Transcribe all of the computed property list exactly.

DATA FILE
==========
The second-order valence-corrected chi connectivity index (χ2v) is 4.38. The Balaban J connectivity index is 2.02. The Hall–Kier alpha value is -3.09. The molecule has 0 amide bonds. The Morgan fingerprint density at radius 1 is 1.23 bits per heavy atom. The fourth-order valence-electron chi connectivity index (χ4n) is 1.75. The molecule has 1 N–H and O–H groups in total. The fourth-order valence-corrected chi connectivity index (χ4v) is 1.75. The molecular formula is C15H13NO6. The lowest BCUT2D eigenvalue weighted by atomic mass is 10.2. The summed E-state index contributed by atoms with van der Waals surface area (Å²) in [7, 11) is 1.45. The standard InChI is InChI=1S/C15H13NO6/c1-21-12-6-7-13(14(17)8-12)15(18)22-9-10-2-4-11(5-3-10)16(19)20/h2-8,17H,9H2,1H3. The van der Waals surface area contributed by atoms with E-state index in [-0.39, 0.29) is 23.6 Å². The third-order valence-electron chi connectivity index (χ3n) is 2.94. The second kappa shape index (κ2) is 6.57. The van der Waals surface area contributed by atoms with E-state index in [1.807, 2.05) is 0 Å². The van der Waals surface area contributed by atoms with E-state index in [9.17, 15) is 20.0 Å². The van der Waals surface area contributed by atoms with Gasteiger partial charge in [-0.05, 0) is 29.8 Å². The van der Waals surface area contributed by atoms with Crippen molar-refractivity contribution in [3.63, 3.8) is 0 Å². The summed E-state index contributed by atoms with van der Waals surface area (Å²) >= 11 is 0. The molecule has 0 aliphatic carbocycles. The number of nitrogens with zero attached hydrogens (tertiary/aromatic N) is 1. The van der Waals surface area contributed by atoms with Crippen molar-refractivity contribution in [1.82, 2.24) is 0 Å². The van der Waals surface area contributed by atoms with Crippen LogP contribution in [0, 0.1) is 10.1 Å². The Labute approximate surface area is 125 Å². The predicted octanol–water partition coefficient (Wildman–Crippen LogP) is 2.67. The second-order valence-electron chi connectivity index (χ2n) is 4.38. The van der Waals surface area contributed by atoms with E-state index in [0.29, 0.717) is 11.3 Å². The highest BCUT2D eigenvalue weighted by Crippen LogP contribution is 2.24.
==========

The second-order valence-corrected chi connectivity index (χ2v) is 4.38. The Balaban J connectivity index is 2.02. The Hall–Kier alpha value is -3.09. The molecule has 0 amide bonds. The Morgan fingerprint density at radius 1 is 1.23 bits per heavy atom. The fourth-order valence-electron chi connectivity index (χ4n) is 1.75. The molecule has 1 N–H and O–H groups in total. The fourth-order valence-corrected chi connectivity index (χ4v) is 1.75. The molecular formula is C15H13NO6. The lowest BCUT2D eigenvalue weighted by atomic mass is 10.2. The summed E-state index contributed by atoms with van der Waals surface area (Å²) in [7, 11) is 1.45. The standard InChI is InChI=1S/C15H13NO6/c1-21-12-6-7-13(14(17)8-12)15(18)22-9-10-2-4-11(5-3-10)16(19)20/h2-8,17H,9H2,1H3. The van der Waals surface area contributed by atoms with E-state index in [-0.39, 0.29) is 23.6 Å². The third-order valence-electron chi connectivity index (χ3n) is 2.94. The second kappa shape index (κ2) is 6.57. The van der Waals surface area contributed by atoms with E-state index in [1.807, 2.05) is 0 Å². The van der Waals surface area contributed by atoms with E-state index in [9.17, 15) is 20.0 Å². The van der Waals surface area contributed by atoms with Gasteiger partial charge in [-0.05, 0) is 29.8 Å². The van der Waals surface area contributed by atoms with Crippen molar-refractivity contribution in [3.63, 3.8) is 0 Å². The summed E-state index contributed by atoms with van der Waals surface area (Å²) >= 11 is 0. The molecule has 0 aliphatic carbocycles. The number of nitrogens with zero attached hydrogens (tertiary/aromatic N) is 1. The van der Waals surface area contributed by atoms with Crippen molar-refractivity contribution in [1.82, 2.24) is 0 Å². The van der Waals surface area contributed by atoms with Crippen LogP contribution in [0, 0.1) is 10.1 Å². The Labute approximate surface area is 125 Å². The predicted octanol–water partition coefficient (Wildman–Crippen LogP) is 2.67. The second-order valence-electron chi connectivity index (χ2n) is 4.38. The van der Waals surface area contributed by atoms with E-state index in [0.29, 0.717) is 11.3 Å². The highest BCUT2D eigenvalue weighted by Crippen LogP contribution is 2.24.